11. I, Robot (2004)

A fairly basic thriller that hasn’t aged particularly well — unlike the Isaac Asimov book it’s based on — and feels compromised, not least of which by some truly bizarre product placement. Smith can play this sort of Wry Cop in his sleep, but he’s a steadying force among all the chaos around him. He’s also a surprisingly urgent action star: He’s physical, sure, but also vulnerable and insistent. He makes it look easier than it is.

10. Enemy of the State (1998)

This Tony Scott action-thriller came out during Smith’s bulletproof period where he could do no wrong. (Spoiler alert: The following year’s Wild Wild West would end that streak.) He’s not the cool cat or the cocky showboat this time, though: He plays a mild-mannered lawyer mixed up in a government conspiracy, with only Gene Hackman’s mysterious operative able to save him. Enemy of the State was Smith’s dry run for the dramatic roles he would soon be pursuing, and he’s commanding and sympathetic as a regular guy fighting for his life.

9. Hancock (2008)

Smith’s nerviest blockbuster finds him playing a superhero who’s also an asshole, and the actor seems tickled at the prospect of tweaking his own squeaky-clean image. Hancock doesn’t always balance its desire to be a dark satire of comic-book movies with its need to deliver supersized, put-asses-in-the-seats spectacle. But Smith finds the nuance and pain in an all-powerful character who can save the world but can’t get out of his own way.

8. Emancipation (2022)

 Smith’s first post-Slap movie was almost not released, and it does seem a little buried on Apple TV. While director Antoine Fuqua’s approach to the heady material is a little more action-movie glib than you might like (does a movie about an escaping slave really need a scene where he fights an alligator?), Smith makes up for it with an oft-wordless performance in which his pure physicality and presence carries the entire movie. This is his Revenant, but Smith is less showy than DiCaprio; he simply invests this man with gravity, and a spine of cement, that is all the weight the film needs.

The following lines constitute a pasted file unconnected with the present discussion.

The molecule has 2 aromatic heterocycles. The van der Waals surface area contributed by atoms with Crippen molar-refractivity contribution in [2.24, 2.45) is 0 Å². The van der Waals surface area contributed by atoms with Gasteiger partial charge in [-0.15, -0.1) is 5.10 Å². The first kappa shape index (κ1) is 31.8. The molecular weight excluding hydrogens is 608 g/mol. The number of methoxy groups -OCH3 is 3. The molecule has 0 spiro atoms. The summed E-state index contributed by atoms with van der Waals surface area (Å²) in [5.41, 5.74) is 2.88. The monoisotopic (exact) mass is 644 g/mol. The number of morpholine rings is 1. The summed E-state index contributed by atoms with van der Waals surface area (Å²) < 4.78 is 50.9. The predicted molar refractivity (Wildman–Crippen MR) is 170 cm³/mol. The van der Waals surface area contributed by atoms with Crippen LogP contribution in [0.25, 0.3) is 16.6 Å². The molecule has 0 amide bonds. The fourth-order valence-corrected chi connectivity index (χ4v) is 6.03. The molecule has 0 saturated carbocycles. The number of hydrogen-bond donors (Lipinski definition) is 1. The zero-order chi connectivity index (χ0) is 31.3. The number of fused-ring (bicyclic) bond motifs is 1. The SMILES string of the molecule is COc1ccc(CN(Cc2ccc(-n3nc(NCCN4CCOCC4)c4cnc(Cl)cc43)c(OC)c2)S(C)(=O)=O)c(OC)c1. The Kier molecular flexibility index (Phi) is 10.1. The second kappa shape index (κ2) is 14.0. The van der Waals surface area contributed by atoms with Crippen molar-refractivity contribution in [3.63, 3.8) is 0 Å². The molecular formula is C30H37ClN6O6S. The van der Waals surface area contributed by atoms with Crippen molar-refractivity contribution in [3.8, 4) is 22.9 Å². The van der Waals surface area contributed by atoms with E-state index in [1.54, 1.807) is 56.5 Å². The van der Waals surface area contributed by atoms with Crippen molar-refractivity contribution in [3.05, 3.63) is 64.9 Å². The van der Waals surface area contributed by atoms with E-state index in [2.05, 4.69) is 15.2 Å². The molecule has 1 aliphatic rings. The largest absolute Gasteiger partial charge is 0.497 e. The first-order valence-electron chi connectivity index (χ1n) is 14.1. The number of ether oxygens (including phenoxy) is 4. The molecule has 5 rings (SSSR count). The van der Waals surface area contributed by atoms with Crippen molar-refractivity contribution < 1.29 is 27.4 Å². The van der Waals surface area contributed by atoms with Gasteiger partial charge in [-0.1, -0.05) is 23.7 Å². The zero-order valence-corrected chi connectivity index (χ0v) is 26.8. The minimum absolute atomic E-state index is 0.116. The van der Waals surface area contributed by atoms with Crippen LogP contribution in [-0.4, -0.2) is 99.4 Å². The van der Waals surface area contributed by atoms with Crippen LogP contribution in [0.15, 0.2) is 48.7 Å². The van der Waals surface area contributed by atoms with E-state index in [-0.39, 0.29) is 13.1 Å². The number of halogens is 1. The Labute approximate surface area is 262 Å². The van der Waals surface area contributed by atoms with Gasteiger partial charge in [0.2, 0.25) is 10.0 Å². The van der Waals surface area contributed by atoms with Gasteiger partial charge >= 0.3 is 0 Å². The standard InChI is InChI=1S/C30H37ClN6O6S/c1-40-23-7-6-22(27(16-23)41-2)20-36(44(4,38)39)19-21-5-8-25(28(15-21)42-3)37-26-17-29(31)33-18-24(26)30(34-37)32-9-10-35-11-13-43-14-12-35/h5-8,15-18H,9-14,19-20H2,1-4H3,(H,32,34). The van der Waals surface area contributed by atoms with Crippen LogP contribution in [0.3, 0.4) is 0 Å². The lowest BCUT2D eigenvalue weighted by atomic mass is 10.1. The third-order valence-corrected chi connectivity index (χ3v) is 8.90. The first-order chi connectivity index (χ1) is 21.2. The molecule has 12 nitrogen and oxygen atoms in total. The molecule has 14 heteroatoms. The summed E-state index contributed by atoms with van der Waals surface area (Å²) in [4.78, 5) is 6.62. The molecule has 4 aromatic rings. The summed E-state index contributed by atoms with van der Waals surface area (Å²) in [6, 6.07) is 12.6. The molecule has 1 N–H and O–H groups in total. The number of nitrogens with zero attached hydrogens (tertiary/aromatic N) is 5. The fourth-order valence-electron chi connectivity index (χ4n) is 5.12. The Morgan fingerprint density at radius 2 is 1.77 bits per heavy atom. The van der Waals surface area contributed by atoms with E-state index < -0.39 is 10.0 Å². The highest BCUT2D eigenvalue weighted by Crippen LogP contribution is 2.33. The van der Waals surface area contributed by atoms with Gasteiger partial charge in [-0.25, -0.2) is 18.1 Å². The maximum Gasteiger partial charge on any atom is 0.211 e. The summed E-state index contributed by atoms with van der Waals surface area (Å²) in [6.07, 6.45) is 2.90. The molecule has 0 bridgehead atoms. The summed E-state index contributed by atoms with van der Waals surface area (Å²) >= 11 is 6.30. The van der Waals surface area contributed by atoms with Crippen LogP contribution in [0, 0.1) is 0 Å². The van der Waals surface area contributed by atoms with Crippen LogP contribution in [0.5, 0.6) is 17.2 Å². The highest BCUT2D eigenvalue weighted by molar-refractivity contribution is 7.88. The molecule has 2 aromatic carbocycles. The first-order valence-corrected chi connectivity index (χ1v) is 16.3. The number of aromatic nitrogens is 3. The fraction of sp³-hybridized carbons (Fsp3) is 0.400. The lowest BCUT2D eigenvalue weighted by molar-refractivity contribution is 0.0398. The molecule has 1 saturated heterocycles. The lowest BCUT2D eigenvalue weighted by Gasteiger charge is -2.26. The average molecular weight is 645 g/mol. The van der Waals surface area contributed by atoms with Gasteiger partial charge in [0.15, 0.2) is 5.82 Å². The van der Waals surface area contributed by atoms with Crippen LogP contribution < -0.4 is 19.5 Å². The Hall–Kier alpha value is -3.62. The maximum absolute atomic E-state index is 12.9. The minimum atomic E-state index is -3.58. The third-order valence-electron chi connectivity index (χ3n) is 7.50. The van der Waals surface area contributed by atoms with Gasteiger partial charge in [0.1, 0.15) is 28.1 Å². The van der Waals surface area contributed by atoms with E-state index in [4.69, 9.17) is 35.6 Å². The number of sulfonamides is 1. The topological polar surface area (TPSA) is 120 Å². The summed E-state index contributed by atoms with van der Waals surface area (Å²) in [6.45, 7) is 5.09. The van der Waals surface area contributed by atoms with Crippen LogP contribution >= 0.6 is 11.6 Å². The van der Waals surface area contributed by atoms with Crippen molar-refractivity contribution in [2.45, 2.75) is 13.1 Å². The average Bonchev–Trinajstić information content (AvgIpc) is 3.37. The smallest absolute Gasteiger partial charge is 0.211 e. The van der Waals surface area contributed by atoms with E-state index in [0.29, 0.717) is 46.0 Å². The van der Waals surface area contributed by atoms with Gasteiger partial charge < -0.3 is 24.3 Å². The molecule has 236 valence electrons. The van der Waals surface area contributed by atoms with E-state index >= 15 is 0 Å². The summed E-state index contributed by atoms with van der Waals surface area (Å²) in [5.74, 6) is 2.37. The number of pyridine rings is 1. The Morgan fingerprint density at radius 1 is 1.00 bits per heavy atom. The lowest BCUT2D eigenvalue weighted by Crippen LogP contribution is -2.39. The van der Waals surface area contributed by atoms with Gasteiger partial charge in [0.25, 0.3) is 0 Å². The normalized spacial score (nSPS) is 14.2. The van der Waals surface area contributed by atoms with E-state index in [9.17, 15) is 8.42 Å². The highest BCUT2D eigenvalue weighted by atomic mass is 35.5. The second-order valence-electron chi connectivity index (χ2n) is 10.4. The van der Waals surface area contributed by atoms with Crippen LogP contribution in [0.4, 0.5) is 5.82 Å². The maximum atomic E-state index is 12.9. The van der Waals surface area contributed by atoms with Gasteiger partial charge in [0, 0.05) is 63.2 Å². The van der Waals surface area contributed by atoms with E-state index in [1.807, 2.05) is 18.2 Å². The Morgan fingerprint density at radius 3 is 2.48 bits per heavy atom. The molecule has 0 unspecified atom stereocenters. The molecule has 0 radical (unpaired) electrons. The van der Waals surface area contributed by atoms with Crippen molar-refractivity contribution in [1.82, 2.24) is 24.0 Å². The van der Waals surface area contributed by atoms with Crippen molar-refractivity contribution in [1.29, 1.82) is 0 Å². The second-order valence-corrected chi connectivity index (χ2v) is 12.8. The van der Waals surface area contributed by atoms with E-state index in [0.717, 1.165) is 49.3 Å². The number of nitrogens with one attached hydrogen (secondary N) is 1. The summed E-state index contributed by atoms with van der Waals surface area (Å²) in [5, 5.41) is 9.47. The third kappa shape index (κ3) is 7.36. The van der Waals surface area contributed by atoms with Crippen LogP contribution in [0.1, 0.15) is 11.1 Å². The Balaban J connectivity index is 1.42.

7. The Pursuit of Happyness (2006)

One of the hardest things for A-list stars to do is portray “ordinary” people. (Stay too long in the limelight and you lose the common touch.) But Smith earned his second Best Actor nomination effortlessly playing Chris Gardner, who in the early 1980s fell into homelessness while raising his young son (Smith’s own son Jaden). There’s nothing showy in Smith’s performance, which is crucial for a character who’s been beaten down by life but still clings to a defiant optimism. Smith’s obvious affection for his boy radiates through the screen.

6. Six Degrees of Separation (1995)

This adaptation of John Guare’s Pulitzer Prize–winning play had all the Appeal to the Smart Upper East Side Crowd cachet a young actor looking to make a splash would want, but what’s stunning is how much fire and passion Smith brings to the performance, at times wiping seasoned vets Donald Sutherland and Stockard Channing right off the screen. Smith is a little mannered at first as a grifter who cons a cultured NYC couple into believing he’s Sidney Poitier’s son, but once his ruse is discovered, he, and the film, turn into something much more raw and searing. Even if you found Smith charming before this, his performance snapped you to attention: Wait, he can do this? In some ways, he hasn’t quite challenged himself as much since.

5. Independence Day (1996)